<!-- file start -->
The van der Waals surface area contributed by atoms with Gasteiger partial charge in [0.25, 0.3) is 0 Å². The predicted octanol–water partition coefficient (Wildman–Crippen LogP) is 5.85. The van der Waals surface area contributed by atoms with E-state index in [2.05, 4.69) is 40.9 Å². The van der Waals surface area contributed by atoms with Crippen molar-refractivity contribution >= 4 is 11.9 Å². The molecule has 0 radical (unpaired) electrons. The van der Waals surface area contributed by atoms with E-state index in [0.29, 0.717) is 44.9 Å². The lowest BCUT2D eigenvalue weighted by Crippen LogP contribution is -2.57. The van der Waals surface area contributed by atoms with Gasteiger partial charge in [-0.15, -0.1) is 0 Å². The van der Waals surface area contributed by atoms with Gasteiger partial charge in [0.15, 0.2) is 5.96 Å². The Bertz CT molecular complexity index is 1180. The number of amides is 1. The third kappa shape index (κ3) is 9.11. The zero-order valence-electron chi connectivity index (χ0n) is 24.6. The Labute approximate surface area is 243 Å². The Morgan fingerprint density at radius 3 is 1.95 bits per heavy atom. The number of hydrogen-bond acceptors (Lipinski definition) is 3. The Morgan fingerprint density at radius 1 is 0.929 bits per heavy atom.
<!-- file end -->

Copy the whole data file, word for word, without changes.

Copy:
The van der Waals surface area contributed by atoms with Gasteiger partial charge in [0.25, 0.3) is 0 Å². The predicted octanol–water partition coefficient (Wildman–Crippen LogP) is 5.85. The van der Waals surface area contributed by atoms with E-state index in [2.05, 4.69) is 40.9 Å². The van der Waals surface area contributed by atoms with Crippen molar-refractivity contribution >= 4 is 11.9 Å². The molecule has 0 radical (unpaired) electrons. The van der Waals surface area contributed by atoms with E-state index in [0.29, 0.717) is 44.9 Å². The lowest BCUT2D eigenvalue weighted by Crippen LogP contribution is -2.57. The van der Waals surface area contributed by atoms with Gasteiger partial charge in [-0.15, -0.1) is 0 Å². The van der Waals surface area contributed by atoms with Gasteiger partial charge in [0.15, 0.2) is 5.96 Å². The Bertz CT molecular complexity index is 1180. The number of amides is 1. The third kappa shape index (κ3) is 9.11. The zero-order valence-electron chi connectivity index (χ0n) is 24.6. The Labute approximate surface area is 243 Å². The Morgan fingerprint density at radius 3 is 1.95 bits per heavy atom. The number of hydrogen-bond acceptors (Lipinski definition) is 3. The Morgan fingerprint density at radius 1 is 0.929 bits per heavy atom.